The Portable Machiavelli (Google eBook)

Front Cover
Penguin, Jan 25, 1979 - Literary Collections - 576 pages
17 Reviews
In the four and a half centuries since Machiavelliís death, no single and unanimously accepted interpretation of his ideas has succeeded in imposing itself upon the lively debate over the meaning of his works. Yet there has never been any doubt about the fundamental importance of Machiavelliís contribution to Western political theory.The Portable Machiavelli brings together the complete texts of The Prince, Belfagor, and Castruccio Castracani, newly translated by Peter Bondanella and Mark Musa especially for this volume. In addition, the editors include an abridged version of The Discourses; a play, The Mandrake Root, in its entirety; seven private letters; and selections from The Art of War and The History of Florence.
  

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Review: The Portable Machiavelli

User Review  - Gabriel Valjan - Goodreads

The year 2013 marks both the celebration of Italian culture in America and the five-hundred-year anniversary of NiccolÚ Machiavelli's The Prince. Written in 1513, but not published in its entirety ... Read full review

Review: The Portable Machiavelli

User Review  - Mike - Goodreads

A wide variety of insightful writings by one of the foremost thinkers of his age, The Portable Machiavelli demonstrates the author's divergent interests and talents. Known largely for The Prince, an ... Read full review

Contents

CHAPTER XXIII ON HOW TO AVOID FLATTERERS
CHAPTER XXIV WHY ITALIAN PRINCES HAVE LOST THEIR STATES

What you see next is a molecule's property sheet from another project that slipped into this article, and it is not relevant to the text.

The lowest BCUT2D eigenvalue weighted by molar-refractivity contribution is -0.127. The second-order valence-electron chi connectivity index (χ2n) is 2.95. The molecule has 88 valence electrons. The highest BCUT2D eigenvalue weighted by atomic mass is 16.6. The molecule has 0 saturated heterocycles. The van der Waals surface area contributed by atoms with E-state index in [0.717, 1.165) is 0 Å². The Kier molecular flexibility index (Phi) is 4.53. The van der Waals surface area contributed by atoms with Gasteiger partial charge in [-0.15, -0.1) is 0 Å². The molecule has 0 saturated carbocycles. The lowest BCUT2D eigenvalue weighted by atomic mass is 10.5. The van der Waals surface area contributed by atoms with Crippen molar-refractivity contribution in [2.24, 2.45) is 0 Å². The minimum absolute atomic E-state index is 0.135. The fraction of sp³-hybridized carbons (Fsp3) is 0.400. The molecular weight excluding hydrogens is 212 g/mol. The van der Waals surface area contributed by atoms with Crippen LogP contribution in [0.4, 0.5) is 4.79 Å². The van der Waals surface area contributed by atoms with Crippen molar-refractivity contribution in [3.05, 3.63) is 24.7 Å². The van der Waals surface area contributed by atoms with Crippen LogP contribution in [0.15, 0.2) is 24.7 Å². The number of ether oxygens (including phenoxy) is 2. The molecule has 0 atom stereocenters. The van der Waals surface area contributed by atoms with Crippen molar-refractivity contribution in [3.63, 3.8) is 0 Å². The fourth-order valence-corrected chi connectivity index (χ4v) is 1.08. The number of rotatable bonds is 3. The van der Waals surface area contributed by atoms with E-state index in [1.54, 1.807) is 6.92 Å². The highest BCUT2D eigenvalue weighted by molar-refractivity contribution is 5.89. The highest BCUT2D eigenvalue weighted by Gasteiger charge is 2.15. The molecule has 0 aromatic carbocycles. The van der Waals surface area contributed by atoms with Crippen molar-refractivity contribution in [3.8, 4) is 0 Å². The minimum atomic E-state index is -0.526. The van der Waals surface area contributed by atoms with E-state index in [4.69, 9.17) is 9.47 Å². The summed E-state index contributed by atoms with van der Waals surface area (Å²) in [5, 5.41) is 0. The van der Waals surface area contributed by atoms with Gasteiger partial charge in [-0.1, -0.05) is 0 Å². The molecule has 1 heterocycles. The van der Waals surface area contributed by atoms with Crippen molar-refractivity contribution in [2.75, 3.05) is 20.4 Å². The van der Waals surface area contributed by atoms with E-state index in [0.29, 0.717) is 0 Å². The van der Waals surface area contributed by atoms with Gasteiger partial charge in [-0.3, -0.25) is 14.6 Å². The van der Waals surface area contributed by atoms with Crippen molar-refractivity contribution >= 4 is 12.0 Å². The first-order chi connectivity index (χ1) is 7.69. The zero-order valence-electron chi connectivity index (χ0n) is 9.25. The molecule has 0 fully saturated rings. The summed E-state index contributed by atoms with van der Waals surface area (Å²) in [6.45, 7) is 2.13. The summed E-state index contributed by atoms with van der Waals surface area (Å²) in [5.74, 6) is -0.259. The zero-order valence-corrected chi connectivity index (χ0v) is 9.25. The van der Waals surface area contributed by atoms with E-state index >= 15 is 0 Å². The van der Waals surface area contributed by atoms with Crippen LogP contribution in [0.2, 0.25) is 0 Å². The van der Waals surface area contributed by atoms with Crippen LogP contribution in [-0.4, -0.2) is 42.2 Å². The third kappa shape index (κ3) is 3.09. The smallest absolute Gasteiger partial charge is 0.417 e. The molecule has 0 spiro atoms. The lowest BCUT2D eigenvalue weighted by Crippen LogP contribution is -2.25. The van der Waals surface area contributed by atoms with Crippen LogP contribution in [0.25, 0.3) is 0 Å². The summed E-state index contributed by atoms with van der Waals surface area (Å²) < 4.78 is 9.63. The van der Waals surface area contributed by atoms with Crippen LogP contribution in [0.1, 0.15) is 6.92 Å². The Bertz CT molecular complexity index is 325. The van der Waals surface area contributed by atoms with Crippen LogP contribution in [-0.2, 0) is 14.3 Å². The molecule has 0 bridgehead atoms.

CHAPTER XXV ON FORTUNES ROLE IN HUMAN AFFAIRS AND HOW SHE CAN BE DEALT WITH
CHAPTER XXVI AN EXHORTATION TO LIBERATE ITALY FROM THE BARBARIANS
BOOK I
BOOK II
CHAPTER V HOW THE CHANGES IN RELIGIOUS SECTS AND LANGUAGES TOGETHER WITH THE OCCURRENCE OF FLOODS AND PL...
CHAPTER VII HOW MUCH LAND THE ROMANS GAVE TO THEIR COLONISTS

MACHIAVELLI TODAY
I TRANSLATIONS
II ITALIAN EDITIONS
I
II
III
IV
V
VI
VII
CHAPTER I HOW MANY KINDS OF PRINCIPALITIES THERE ARE AND THE WAY THEY ARE ACQUIRED
CHAPTER III ON MIXED PRINCIPALITIES
CHAPTER IV WHY THE KINGDOM OF DARIUS OCCUPIED BY ALEXANDER DID NOT REBEL AGAINST HIS SUCCESSORSAFTER THE D...
CHAPTER V HOW CITIES OR PRINCIPALITIES SHOULD BE GOVERNED THAT LIVED BY THEIR OWN LAWS BEFORE THEY WERE OCC...
CHAPTER VI ON NEW PRINCIPALITIES ACQUIRED BY ONES OWN ARMS AND BY SKILL
CHAPTER VII ON NEW PRINCIPALITIES ACQUIRED WITH THE ARMS AND FORTUNES OF OTHERS
CHAPTER VIII ON THOSE WHO HAVE BECOME PRINCES THROUGH WICKEDNESS
CHAPTER IX ON THE CIVIL PRINCIPALITY
CHAPTER X HOW THE STRENGTH OF ALL PRINCIPALITIES SHOULD BE MEASURED
CHAPTER XI ON ECCLESIASTICAL PRINCIPALITIES
CHAPTER XII ON THE VARIOUS KINDS OF TROOPS ANDMERCENARY SOLDIERS
CHAPTER XIII ON AUXILIARY MIXED AND CITIZENSOLDIERS
CHAPTER XIV A PRINCES DUTY CONCERNING MILITARY MATTERS
CHAPTER XV ON THOSE THINGS FOR WHICH MEN AND PARTICULARLY PRINCES ARE PRAISED OR BLAMED
CHAPTER XVI ON GENEROSITY AND MISERLINESS
CHAPTER XVII ON CRUELTY AND MERCY AND WHETHER IT IS BETTER TO BE LOVED THAN TO BE FEARED OR THE CONTRARY
CHAPTER XVIII HOW A PRINCE SHOULD KEEP HIS WORD